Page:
Massachusetts Digital Health COVID-19 Recovery Challenge

Digital Health background image with text reading: Massachusetts Digital Health COVID-19 Recovery Challenge

The Massachusetts Digital Health COVID-19 Recovery Challenge Program is designed to identify and grow digital health solutions that help the economies of Massachusetts and the US recover from COVID-19 more quickly.

Through two Challenges, the program will source, accelerate, and validate potential solutions that support family caregivers and healthcare providers. Selected entrepreneurs will participate in a virtual acceleration program run by Lever, Inc. The most promising solutions will be further supported with concrete research and development projects in partnership with the Massachusetts Digital Health Sandbox Network. The program is sponsored by the Massachusetts eHealth Institute at MassTech and is supported by funding from the U.S. Department of Commerce’s Economic Development Administration through their SPRINT Challenge Grant.

Challenge 1: Innovations to Support Caregivers

We seek startups, entrepreneurs, and intrapraneurs who are developing digital health-based solutions for family caregivers. Up to eight finalists will be selected for a three-month accelerator program and the winners will compete for prizes worth up to $250,000.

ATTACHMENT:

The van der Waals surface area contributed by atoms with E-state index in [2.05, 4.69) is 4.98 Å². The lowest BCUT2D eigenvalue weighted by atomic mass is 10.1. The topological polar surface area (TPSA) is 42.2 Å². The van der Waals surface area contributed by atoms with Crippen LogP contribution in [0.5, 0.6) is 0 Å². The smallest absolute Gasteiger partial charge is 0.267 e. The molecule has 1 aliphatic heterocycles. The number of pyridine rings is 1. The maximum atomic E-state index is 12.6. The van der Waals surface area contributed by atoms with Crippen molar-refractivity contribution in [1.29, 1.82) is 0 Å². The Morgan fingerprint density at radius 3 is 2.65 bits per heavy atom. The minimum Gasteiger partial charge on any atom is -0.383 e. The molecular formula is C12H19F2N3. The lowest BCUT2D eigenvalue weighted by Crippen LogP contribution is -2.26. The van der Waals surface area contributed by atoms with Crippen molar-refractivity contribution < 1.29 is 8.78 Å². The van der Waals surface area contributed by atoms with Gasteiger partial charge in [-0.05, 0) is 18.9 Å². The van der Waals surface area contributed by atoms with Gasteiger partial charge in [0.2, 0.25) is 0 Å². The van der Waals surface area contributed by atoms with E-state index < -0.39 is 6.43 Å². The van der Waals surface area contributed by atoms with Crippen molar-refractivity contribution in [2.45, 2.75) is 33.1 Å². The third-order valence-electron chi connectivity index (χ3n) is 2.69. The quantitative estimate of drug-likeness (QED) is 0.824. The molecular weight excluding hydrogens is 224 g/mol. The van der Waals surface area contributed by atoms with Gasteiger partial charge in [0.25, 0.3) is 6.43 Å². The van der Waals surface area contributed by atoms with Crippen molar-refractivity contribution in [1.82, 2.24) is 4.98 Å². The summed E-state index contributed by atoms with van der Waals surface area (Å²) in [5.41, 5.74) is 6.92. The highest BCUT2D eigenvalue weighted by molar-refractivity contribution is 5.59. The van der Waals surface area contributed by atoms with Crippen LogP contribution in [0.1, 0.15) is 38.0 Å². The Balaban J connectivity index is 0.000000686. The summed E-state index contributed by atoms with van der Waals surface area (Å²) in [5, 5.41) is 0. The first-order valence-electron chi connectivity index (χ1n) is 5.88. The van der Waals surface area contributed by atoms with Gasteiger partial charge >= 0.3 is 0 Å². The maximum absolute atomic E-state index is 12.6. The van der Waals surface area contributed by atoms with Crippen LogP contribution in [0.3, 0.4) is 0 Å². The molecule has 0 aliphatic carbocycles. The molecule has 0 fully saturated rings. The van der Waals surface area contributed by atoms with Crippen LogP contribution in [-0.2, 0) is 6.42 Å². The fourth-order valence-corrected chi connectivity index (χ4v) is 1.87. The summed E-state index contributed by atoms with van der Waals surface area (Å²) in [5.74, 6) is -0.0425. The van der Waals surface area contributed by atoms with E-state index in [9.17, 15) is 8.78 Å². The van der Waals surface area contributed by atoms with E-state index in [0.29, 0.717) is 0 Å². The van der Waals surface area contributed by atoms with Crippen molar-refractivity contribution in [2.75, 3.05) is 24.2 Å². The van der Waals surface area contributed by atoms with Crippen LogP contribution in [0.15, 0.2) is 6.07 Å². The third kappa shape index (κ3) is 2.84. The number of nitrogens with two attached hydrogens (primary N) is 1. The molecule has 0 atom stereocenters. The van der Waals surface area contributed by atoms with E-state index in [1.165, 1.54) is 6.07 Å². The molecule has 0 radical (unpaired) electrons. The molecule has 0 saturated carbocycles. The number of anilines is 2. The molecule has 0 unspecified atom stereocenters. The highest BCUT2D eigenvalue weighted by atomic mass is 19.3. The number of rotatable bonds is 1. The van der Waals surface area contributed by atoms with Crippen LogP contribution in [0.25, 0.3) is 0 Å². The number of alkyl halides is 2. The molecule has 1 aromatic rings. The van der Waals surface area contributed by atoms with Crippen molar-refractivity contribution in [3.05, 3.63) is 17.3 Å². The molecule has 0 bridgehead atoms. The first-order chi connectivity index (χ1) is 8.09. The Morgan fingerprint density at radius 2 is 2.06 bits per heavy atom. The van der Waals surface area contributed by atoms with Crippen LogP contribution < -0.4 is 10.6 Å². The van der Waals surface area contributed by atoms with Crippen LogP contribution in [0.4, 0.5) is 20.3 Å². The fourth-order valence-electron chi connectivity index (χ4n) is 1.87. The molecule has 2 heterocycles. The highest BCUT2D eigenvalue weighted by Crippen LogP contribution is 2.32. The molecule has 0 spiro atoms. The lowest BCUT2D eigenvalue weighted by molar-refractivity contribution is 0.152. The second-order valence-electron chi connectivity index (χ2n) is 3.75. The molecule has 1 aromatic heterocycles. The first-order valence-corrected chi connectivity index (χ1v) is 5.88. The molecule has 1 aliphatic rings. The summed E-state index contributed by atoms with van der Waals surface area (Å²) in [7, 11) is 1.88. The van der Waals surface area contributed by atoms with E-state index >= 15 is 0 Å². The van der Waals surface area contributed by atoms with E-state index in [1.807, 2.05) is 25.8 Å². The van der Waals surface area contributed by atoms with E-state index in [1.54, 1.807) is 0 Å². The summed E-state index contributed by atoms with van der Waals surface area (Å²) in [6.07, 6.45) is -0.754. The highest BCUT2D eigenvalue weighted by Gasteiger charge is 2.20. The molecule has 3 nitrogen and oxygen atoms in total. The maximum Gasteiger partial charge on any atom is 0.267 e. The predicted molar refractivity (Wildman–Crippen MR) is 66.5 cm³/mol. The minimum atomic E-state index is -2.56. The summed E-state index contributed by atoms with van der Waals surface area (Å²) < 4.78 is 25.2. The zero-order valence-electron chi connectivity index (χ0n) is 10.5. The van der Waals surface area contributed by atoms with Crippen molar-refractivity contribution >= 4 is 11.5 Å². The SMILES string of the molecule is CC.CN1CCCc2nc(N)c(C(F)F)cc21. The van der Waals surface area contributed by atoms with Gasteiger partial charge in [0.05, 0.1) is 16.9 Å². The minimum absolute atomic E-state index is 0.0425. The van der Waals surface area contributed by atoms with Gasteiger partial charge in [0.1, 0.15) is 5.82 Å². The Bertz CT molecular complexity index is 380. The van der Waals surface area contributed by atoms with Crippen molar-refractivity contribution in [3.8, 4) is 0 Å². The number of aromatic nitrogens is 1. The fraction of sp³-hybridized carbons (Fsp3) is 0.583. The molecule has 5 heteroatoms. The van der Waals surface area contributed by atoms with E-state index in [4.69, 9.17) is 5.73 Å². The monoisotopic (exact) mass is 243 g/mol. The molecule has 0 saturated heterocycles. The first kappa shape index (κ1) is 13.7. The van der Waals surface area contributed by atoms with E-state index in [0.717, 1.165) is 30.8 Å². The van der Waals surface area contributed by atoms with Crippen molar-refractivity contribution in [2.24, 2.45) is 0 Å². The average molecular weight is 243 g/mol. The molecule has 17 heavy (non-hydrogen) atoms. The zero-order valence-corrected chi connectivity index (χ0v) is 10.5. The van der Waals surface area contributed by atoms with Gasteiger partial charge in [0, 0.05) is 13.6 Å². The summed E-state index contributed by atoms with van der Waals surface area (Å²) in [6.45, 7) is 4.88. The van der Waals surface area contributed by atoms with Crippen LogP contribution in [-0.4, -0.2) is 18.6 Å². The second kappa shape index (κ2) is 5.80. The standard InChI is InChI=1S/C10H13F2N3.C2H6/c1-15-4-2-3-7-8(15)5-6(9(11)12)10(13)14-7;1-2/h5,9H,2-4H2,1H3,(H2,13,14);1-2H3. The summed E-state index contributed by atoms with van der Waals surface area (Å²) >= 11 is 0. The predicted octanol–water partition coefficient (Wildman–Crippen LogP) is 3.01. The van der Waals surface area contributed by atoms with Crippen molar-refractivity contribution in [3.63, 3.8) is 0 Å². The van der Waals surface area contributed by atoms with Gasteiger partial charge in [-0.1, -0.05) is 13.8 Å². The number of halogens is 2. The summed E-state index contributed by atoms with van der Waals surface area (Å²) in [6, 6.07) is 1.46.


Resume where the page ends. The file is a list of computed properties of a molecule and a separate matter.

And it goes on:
The deadline to apply is July 30, 2021.

Learn More

Challenge Areas

 

The following are examples of challenges that we believe can be addressed by digital health solutions. This is not an exhaustive list and any applicants with ideas for supporting caregivers are encouraged to apply.

Direct Supports for Caregivers

Solutions that Make Caregiving Easier

  • During the pandemic, caregivers faced increased social isolation and stress and had access to fewer resources, disproportionately impacting their behavioral and mental health. 
  • Employers struggle to support their caregivers, particularly during the pandemic, and are in search of low-cost, easy-to-implement solutions to help their caregiving employees return to the office. 
  • Caregivers have fewer social supports and options for respite due to the limitations of the pandemic.
  • Family caregivers often are the first to notice subtle changes in their loved one’s condition. Bi-directional communication about these changes with their loved one’s medical care team is critical to delivering the best possible person-centered care.
  • Caregivers have dealt with more transportation challenges during the pandemic, particularly those who rely on public transportation. 
  • Many caregivers and their loved ones face barriers to accessing telemedicine, including no, or limited, technical skills.  
  • Many more caregivers are supporting their family members from a distance and need solutions like communication tools, remote monitoring devices, and supports for making decisions on end-of-life care and healthcare proxies remotely. 
  • To decrease stress, improve their own health outcomes, and help them return to work, caregivers need solutions that help their loved ones with activities of daily living or that prevent adverse events.